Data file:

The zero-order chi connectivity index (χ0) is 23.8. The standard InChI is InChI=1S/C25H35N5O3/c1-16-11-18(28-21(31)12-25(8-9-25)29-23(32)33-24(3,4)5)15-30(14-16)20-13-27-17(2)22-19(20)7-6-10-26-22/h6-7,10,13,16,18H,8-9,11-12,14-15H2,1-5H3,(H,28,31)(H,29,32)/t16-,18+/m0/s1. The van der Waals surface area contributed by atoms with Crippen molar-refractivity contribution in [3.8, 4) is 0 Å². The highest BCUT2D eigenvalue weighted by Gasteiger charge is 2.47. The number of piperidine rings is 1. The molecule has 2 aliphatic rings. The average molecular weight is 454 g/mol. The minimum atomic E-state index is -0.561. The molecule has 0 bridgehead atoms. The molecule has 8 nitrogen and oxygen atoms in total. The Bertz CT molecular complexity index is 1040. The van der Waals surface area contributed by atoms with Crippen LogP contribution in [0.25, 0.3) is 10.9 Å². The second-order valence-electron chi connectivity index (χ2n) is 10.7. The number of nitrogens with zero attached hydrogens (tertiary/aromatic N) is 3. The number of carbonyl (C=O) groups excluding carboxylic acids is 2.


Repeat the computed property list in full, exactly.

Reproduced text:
The zero-order chi connectivity index (χ0) is 23.8. The standard InChI is InChI=1S/C25H35N5O3/c1-16-11-18(28-21(31)12-25(8-9-25)29-23(32)33-24(3,4)5)15-30(14-16)20-13-27-17(2)22-19(20)7-6-10-26-22/h6-7,10,13,16,18H,8-9,11-12,14-15H2,1-5H3,(H,28,31)(H,29,32)/t16-,18+/m0/s1. The van der Waals surface area contributed by atoms with Crippen molar-refractivity contribution in [3.8, 4) is 0 Å². The highest BCUT2D eigenvalue weighted by Gasteiger charge is 2.47. The number of piperidine rings is 1. The molecule has 2 aliphatic rings. The average molecular weight is 454 g/mol. The minimum atomic E-state index is -0.561. The molecule has 0 bridgehead atoms. The molecule has 8 nitrogen and oxygen atoms in total. The Bertz CT molecular complexity index is 1040. The van der Waals surface area contributed by atoms with Crippen LogP contribution in [0.25, 0.3) is 10.9 Å². The second-order valence-electron chi connectivity index (χ2n) is 10.7. The number of nitrogens with zero attached hydrogens (tertiary/aromatic N) is 3. The number of carbonyl (C=O) groups excluding carboxylic acids is 2.